The Centers for Disease Control and Prevention said that while a vast majority of Americans are getting their second doses of the Moderna and Pfizer vaccines, roughly eight percent have not.
While it is good news that 92% of Americans are ensuring they are fully vaccinated, that eight percent represents around five million people. That makes it more challenging to reach herd immunity, which requires between 70-80% of the population to either be vaccinated or have natural immunity from a previous infection. Only getting a single shot also leaves people at risk of getting infected by one of the coronavirus variants.
According to the New York Times, the reasons why people don't get the second shot varies. In some cases, people were wary of the side effects, while others mistakenly believe they are fully vaccinated after one dose. In other instances, there have been logistical problems where a second dose of the vaccine is not available. Local health officials are doing their best to reschedule those appointments or find alternative sites with the correct vaccines, but that isn't always feasible for people who use public transition or have busy work schedules.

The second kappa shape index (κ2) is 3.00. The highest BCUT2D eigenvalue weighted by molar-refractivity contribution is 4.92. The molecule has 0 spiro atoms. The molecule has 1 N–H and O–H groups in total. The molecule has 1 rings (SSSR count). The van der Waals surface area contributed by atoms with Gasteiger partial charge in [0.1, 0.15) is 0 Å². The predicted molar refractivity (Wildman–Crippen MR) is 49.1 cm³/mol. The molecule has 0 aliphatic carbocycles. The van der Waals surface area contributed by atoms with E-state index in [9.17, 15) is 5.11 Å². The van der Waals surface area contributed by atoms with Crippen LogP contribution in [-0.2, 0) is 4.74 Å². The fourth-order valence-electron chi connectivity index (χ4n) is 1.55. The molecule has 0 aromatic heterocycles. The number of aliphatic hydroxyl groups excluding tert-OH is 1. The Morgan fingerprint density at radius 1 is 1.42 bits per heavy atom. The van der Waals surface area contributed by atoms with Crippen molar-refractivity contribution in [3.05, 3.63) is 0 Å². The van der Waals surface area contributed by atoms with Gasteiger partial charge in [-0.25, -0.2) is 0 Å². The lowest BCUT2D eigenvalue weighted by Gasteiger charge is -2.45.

Authorities said it is crucial to get the second dose, adding that it is okay if you missed your initial appointment. They said that the second shot will still be effective even if you get it several weeks later.
"It's all about targeted education efforts, really doubling down and educating people on why that second shot is so important," Dr. John Brownstein, an epidemiologist at Boston Children's Hospital, told ABC News.
"It is crucial that everyone gets their second shot to fully protect themselves, especially from the new variants."
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